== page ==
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Empathy is Not a Soft Skill

By May 16, 2024No Comments

“The first casualty of war is truth—the second is empathy. Empathy has to call for backup. The backup is in the form of radical empathy.”

-Lou Agosta, Assistant Professor of Medical Education at Ross Medical University at Saint Anthony Hospital

I recently came across the work of Dr. Helen Riess, Associate Clinical Professor of Psychiatry at Harvard Medical School and Director of Empathy Research and Training in Psychotherapy Research group in the Department of Psychiatry at Mass General Hospital. She is also the author of a book called The Empathy Effect.

Dr. Riess did a TED Talk on the power of empathy as well as the ability to monitor it neuroscientifically. She may have found proof that empathy is not a soft skill after all.

Reiss’ research has shown that empathetic observers have brain activity, heart rate and skin electrical conductance that mirror those of the person undergoing the emotional experience. Her findings could solidify an important set of skills that have often been dismissed as ‘soft.’

What is Empathy?

I always forget the difference between empathy and sympathy. Sympathy is polite. It says, ‘I’m sorry for your loss,’ or ‘I’m sorry to hear that you are going through that,’ or even ‘I’m happy for you.’ But sympathy is also distant. It is experienced from a third-person point of view.

Empathy is a shared experience. I feel your pain, I share in your joy, I’m walking a mile in your shoes. If you find yourself in a situation where someone’s happiness, sadness, or even anxiety is contagious, that’s empathy.

Empathy is hardly a new idea. In the mid-19th century, the German term Einfühlung referred to the emotional knowing of a work of art. Then Theodore Lipps, a psychologist who worked in the late 1800s talked about “feeling one’s way into the experience of another.”

The Physical Side of Feelings

With all of this talk of art and feelings, it is interesting that Dr. Riess’ focus is on the physical side of empathy.

She and her team conducted a study where pairs of doctors and patients were recorded and hooked to monitors during therapy sessions. By comparing the brainwaves of the doctor and the patient to each other and to what was being discussed in each part of the session, it was possible to see how in sync the two were.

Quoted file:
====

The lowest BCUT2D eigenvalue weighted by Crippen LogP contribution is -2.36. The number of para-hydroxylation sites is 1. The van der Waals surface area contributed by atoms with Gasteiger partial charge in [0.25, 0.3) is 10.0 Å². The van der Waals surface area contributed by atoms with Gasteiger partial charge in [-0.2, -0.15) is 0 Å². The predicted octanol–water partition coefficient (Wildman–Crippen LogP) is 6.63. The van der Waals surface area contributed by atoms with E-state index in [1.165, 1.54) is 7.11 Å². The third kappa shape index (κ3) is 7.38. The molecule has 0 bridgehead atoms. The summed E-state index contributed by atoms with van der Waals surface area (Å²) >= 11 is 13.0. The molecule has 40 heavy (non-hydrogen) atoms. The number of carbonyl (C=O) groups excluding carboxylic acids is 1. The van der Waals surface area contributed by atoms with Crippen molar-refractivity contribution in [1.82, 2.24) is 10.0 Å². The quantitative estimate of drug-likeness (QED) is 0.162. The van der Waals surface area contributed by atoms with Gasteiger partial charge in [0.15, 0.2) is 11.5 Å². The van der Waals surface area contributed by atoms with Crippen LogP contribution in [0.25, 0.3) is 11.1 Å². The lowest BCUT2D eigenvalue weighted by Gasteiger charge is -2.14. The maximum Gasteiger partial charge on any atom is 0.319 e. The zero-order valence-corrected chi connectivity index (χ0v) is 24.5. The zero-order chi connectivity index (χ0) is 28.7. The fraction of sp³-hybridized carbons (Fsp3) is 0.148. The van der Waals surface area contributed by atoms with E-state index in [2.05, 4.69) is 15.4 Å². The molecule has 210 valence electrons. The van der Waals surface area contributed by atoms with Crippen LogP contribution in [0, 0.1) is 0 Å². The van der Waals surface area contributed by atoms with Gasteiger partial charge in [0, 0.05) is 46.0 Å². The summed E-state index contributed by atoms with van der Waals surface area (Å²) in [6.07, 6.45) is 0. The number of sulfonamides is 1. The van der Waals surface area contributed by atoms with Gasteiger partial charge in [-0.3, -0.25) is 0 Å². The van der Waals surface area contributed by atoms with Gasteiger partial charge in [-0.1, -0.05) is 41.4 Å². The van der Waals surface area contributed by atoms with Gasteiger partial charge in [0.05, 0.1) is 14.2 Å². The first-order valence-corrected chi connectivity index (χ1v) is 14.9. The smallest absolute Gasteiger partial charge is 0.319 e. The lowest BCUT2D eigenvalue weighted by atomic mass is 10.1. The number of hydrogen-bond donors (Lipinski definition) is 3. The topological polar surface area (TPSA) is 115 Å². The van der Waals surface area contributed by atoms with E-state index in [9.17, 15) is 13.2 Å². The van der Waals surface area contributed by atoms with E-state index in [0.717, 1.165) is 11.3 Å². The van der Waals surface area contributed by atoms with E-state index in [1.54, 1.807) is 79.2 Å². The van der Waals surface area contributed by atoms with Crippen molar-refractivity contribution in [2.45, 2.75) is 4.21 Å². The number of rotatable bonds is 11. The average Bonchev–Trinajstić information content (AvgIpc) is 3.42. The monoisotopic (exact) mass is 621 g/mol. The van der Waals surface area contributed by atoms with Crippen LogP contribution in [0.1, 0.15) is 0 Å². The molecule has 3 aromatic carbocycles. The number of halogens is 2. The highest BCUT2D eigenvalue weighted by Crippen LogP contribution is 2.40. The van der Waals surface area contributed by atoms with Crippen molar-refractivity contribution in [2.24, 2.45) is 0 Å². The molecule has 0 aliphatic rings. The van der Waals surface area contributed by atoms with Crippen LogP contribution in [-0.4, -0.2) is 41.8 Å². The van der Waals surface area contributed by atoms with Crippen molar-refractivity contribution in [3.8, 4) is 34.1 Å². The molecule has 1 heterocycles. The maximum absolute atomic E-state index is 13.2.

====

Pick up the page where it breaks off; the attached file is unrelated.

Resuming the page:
The study showed that when the psychiatrist was empathetic, his or her brainwaves matched that of the patient, albeit in a muted way. They rose and fell together.

Personally, I think this is fascinating. The idea that we are hardwired to mirror the physical experience of another, whether that is experiencing part of their joy or flinching watching someone get hurt is incredible.

According to Dr. Riess, this is proof that we are communal animals by design, that ‘survival of the fittest’ does not govern every relationship or interaction.

As appealing as these findings are to me, not everyone agrees with Dr. Riess.

Lou Agosta, quoted at the top of this article, wrote a critical book review of Riess’ The Empathy Effect, offering criticism of the neuroscience part of her theory.

He is the Assistant Professor of Medical Education delivering empathy lessons and psychotherapy interventions at Ross Medical University at Saint Anthony Hospital.

Agosta challenges the idea that social neuroscience can prove the physiology of empathy. Most of his objections were a bit too technical for me, but he did say something interesting that reminds us to think expansively… 

“Yet brains do not think; people think. Brains do not express emotions; people express emotions. Brains do not intend this-or-that; people intend this-or-that. Brains do not become addicts; people become addicted. Brains do not empathize; people empathize. The mereological fallacy is a growth industry in social neuroscience. My brain made me do it? Hmmm. Human choice and commitment suggests your brain was definitely participating, but it is far from the whole narrative. The task is to avoid or contain the mereological fallacy, even while allowing social neuroscience to make its contributions in the areas of its strengths.”

My takeaway from this is to learn what we can from Dr Riess’ study, but not to stop digging… seems like good advice to me.

Purposefully Practicing Empathy

In her TED Talk, Dr. Riess offers an acronym to explain the different components of empathy:

  • Eye contact
  • Muscles of facial expression
  • Posture (open, closed)
  • Affect (expressed emotions)
  • Tone of voice
  • Hearing the whole person
  • Your response

I think we have a hard 6 months ahead of us. The Presidential election looms in the U.S., the world continues to be war-torn, and companies find themselves mired in social topics that threaten to win over one half of consumers or stakeholders while alienating the other half.

Could consciously practiced empathy make the difference? I think so.

This isn’t a ‘survival of the fittest’ game. Humans are communal creatures. Lasting success is achieved at the group level, and nothing capable of differentiating – not strategy or empathy – happens by accident.


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